Stories about the Astor abound in local folklore. Hell, my boyfriend even claims to have been conceived after his parents shared a romantic evening at the Astor (how he came by this knowledge I’m not sure. I’m not even sure I wanted to come by this knowledge). Nobody could overlook the regal presence of Marzipan aka the Astor cat, the true owner of the joint, gone but not forgotten <3. How she would swagger around imperiously, manoeuvring between legs or purring complacently by your side on a cushy velvet armchair at interval, somehow giving off the impression that she had allowed you this seat and that she may change her mind whenever she wished it. Her successor, a rescue cat dubbed the Duke of Astor, has some large paws to fill. His favourite films are rumoured to include the Lion King, Cat in a Hat, Stewart Little, True Grit and Harry & Tonto. My friend and I will never forget the time we were torn to shreds by a row of white-wined influenced middle-aged women for disrupting their cinematic experience. Casual cinemagoers beware; take it from a regular, phone shaming, shooshing and getting locked out by iron fisted ushers when on the less than punctual side is all part of the experience. These things, while seemingly old fashioned, are part of what keeps the Astor tradition alive and makes it such a unique institution. Be prepared for wholehearted and at times disconcertingly uninhibited dress ups by the rabidly committed on special film occasions, and by all means feel free to join the throng. Next time you feel yourself gravitating towards the Astor for a step back in time, leave your phone at home and allow yourself to enjoy it in full, uninterrupted glory.
It has been a source of great sadness and distress to myself and I’m sure to many others over the past years to see the Astor hot potato from the hands of one owner to another, struggling to stay afloat, its fate ever in the throes of uncertainty. It seems a terrible injustice that any place that brings joy and pleasure to so many and which is so firmly engrained in the culture and history of this city should ever be at risk of discontinuation or demolition. And yet we have seen this so often over the past decades – the threat or loss of magnificent old buildings in favour of whatever multi-story monstrosity or parking lot eyesore developers have their fickle hearts set on. In St. Kilda alone the Esplanade Hotel, the Palais Theatre and St. Kilda Pier have all struggled for subsistence against adversity, despite the huge amount of support rallied to protect them. It is a cruel fate for anywhere that has held a place in the hearts of Melbournians for so long, not to mention that they are utterly irreplaceable. The Astor was lucky enough to be saved – Palace Cinemas stepped in just in time to rescue it from closure earlier this year, an announcement accompanied with a huge wave of relief from supporters and lovers of the theatre citywide. In agreeing to become the new tenant they have expressed their intent to continue running the business largely as it is, and, thus far, other than some minor revamping, their word has been kept.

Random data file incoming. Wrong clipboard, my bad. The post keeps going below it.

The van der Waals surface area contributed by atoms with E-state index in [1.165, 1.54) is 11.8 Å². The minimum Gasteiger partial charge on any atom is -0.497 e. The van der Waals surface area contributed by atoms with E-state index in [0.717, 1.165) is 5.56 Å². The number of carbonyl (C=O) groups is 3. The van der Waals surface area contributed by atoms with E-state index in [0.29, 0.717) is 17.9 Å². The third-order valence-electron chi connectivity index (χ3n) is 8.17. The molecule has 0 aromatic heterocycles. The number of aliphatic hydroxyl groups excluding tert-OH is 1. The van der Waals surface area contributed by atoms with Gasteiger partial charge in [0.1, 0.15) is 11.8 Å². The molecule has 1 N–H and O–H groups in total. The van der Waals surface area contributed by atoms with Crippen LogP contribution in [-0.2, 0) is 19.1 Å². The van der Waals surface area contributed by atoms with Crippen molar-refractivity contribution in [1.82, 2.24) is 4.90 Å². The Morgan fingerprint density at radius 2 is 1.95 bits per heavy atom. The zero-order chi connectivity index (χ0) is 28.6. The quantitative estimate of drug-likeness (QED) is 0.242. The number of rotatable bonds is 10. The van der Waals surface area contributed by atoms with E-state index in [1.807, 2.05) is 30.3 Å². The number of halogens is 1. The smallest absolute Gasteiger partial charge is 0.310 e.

One of most touching and inspiring things surrounding this issue is the amount of people who are willing to rally together in an effort to support and protect iconic venues such as the Astor Theatre across Melbourne. This includes the Friends of the Astor Association Inc. Founded in 2010, this community group has a mission to preserve and develop the Astor Theatre and the film culture surrounding it by building public awareness and appreciation. Efforts such as these do not go unaccounted for, and I’d like to raise a glass to thank Friends for all it commits itself to. So here’s to the Astor – and may she be permitted to continue providing her stellar service to those who step through her doors for many generations to come.
Image: Palace Cinemas